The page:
Posted in In my humble opinion..., Keeping Kids Creative, My Vivid Memories

My Vivid Memories-Creating Artists – 4/17/23

Through my childcare years, I had a special mission. It was clear to me that children are natural, instinctive, artists. I wanted to keep that alive in my day care friends.
We never used coloring books and I just made many kinds of art supplies available. As an artist, myself, I gave them instruction on composition, style, and lighting in their paintings.
We even put on an Art Show in my front yard once. I wanted them to have the whole experience. Public schools (during my time there) didn’t take art seriously IMHO. It seemed to actually interfere with the innate creativity every child has. I wanted MY kids to bloom and embrace a confident, personal, approach to creating art that they’d never forget.
I’m just going to load this post with photos of the Art Show but also many creative moments we all had. Enjoy!

First a slideshow of our Art Show followed by a stacked gallery of some really cool masterpieces!

Posted in Memories of the Farm, My Vivid Memories

My Vivid Memories: Don’t Get Mad, Get Even.

There’s a layer of explanation I must add to this memory that I think will increase the sense in it.

I was the oldest grandchild born from the oldest child. That meant my mother’s siblings were hardly more than kids themselves when I was born. My interactions with my mother’s brother and sisters resembled that of a ‘baby’ sister more than a niece. My aunts married youthful men their own age too.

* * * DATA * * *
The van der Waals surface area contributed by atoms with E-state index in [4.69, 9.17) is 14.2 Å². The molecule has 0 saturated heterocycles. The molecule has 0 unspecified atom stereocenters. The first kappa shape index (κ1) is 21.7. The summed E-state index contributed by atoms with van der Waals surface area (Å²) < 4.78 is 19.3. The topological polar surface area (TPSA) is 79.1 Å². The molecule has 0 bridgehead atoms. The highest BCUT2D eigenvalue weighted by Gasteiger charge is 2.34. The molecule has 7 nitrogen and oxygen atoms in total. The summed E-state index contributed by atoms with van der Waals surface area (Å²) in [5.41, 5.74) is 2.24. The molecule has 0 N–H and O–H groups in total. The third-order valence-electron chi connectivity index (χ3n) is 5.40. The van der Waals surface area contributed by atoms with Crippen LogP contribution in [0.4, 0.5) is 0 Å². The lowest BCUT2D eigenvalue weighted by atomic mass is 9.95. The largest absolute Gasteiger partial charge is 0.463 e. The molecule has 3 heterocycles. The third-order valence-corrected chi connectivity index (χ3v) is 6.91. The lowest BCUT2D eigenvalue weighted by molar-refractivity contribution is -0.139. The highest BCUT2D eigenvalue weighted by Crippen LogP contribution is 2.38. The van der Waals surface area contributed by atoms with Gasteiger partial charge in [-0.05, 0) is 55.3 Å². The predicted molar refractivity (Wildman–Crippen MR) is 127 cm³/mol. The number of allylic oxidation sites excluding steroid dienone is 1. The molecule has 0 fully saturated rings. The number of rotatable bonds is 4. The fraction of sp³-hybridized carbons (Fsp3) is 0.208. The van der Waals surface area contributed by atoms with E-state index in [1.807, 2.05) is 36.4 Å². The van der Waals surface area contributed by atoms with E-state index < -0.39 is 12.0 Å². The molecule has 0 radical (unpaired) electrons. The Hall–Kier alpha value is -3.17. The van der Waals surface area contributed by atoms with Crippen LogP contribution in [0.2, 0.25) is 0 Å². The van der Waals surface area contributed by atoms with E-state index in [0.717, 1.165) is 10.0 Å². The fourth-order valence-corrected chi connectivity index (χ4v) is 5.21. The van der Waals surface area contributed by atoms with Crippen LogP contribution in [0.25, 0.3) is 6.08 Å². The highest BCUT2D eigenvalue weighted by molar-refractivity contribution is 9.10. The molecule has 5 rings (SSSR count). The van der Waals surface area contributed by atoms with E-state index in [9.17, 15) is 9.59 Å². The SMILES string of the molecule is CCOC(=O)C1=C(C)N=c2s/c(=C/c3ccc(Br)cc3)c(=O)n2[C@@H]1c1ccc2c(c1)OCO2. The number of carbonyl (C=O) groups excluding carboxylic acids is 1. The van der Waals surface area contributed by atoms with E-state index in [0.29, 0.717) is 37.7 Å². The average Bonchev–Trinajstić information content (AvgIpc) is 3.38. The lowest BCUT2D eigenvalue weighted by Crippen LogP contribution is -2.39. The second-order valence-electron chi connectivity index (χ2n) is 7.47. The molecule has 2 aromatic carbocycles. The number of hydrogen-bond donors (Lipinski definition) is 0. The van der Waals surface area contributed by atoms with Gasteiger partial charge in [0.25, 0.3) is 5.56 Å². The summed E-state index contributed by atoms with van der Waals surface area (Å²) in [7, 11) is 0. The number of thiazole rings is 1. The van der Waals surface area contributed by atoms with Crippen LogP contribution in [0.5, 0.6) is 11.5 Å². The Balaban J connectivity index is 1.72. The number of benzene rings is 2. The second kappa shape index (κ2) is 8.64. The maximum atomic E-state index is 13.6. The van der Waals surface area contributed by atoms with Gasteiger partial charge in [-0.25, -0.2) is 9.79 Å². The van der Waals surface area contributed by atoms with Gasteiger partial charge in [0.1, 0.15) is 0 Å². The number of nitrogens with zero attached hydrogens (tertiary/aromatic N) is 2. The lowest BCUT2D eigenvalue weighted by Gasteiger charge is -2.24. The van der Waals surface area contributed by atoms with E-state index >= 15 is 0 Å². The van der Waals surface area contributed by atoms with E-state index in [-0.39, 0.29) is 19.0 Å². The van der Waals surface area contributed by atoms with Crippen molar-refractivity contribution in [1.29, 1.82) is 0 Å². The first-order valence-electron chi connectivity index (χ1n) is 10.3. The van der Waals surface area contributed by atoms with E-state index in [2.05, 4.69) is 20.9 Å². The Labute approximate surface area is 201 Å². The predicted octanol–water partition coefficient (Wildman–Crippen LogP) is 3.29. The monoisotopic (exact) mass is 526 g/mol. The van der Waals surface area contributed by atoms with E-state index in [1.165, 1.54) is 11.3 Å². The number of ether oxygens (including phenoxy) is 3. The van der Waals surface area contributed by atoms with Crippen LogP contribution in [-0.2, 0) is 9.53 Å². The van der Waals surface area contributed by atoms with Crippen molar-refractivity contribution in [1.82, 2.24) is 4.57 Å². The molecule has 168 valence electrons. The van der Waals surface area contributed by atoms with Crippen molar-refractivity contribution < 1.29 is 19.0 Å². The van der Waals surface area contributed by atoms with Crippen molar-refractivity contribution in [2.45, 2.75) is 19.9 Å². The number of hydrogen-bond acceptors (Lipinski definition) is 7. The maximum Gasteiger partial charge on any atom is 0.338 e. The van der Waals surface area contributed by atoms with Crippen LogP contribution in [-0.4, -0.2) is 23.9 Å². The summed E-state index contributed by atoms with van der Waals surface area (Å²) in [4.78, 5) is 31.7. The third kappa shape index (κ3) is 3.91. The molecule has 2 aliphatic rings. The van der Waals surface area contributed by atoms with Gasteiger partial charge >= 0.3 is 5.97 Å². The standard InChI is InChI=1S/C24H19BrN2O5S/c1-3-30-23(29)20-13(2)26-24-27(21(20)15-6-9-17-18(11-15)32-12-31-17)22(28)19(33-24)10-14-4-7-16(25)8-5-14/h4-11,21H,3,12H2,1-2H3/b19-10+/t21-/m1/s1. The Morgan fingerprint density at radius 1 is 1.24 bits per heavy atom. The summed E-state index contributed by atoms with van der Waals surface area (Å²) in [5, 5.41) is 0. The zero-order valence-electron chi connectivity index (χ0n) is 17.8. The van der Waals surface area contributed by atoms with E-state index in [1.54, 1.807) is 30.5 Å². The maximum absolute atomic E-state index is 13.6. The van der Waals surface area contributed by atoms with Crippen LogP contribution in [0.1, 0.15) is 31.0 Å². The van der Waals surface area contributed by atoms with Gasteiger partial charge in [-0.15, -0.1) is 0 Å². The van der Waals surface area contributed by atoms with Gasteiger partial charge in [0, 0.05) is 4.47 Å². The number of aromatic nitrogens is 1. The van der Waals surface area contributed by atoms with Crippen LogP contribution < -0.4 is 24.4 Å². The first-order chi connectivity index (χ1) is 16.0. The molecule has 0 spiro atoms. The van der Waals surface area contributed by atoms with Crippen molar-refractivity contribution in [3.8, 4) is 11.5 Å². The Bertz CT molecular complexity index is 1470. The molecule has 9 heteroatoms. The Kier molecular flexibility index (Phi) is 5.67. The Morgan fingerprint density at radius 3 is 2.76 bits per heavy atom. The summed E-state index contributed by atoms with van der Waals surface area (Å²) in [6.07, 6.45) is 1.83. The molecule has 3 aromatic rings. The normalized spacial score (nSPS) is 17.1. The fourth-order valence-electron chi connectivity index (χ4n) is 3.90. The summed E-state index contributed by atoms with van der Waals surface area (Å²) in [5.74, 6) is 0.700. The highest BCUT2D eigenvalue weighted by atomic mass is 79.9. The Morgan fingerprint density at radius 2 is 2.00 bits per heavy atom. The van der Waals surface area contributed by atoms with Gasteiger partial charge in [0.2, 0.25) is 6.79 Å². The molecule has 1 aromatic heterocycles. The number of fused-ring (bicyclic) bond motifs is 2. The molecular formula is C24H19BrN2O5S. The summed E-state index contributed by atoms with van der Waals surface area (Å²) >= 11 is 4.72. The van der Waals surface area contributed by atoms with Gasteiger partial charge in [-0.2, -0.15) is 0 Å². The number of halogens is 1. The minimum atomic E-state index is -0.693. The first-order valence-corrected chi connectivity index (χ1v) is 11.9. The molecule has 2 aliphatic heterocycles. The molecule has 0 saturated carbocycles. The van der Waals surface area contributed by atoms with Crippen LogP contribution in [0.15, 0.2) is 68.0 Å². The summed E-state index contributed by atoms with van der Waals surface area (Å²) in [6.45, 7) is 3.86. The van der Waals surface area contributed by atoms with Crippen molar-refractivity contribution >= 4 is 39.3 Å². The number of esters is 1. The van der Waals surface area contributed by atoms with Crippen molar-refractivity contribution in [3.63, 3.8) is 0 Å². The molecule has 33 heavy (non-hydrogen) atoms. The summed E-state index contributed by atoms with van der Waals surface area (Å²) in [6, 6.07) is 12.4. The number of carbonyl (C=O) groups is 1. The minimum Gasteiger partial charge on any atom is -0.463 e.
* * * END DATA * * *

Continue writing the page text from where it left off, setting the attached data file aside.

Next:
I love men! Yeah, I said it. I have no doubt that my uncles’ incessant teasing and practical jokes were most useful in making me the confident person that I am today. (Male role models are almost as essential to girls as they are to boys.) There were several moments when I teetered between the choice of crying and complaining or “taking stuff on the chin”. The route I chose which was not to get mad, but” get even” has made ALL the difference. As an 11-year-old, and on, it was quite a bold decision considering my adversaries were in their early twenties.

This one event, again, takes place at the farm. My mother’s ‘baby’ brother probably had been tormented by her at some point and his devilish pranks toward her children may have been part of a retribution. On the farm there were patches of burdocks. Burdock seedpods are covered in spiky barbs that easily catch on animal fur and clothing as Nature’s way of widely distributing the seeds. Those seed pods were famously directly responsible for the innovation we know as Velcro.

Burdocks with sticky barbs.

At the farm, we would grab a bunch of dried burdocks and make a handy ‘snowball’ of them for whacking each other in the back. They carried a startling weight and made ‘the receiver’ of the ‘shock’ have to strip off their overshirt and carefully pick them off. Pretty funny stuff!
My Mom’s brother realized that burdocks on clothes was annoying but burdocks in long hair was a nightmare and proceeded to hit me with them, every chance he got, in the back of the head. I wore thick long braids that became a tangled (somewhat painful) mess when that happened!
That same uncle had recently tried to fool my brother by pulling up to the electrified fencing (meant to keep the cows contained) close enough to touch the metal truck grill against it. My two and a half years younger brother would have gotten the startling (not deadly) shock when he exited if he had stepped out by grounding the electricity while still holding the metal door handle. If I hadn’t recognized the prank and grabbed him by the collar telling him to jump, not step out, that mean trick would have worked. Incidentally, those shocks from the fences packed quite a punch especially when you didn’t expect them.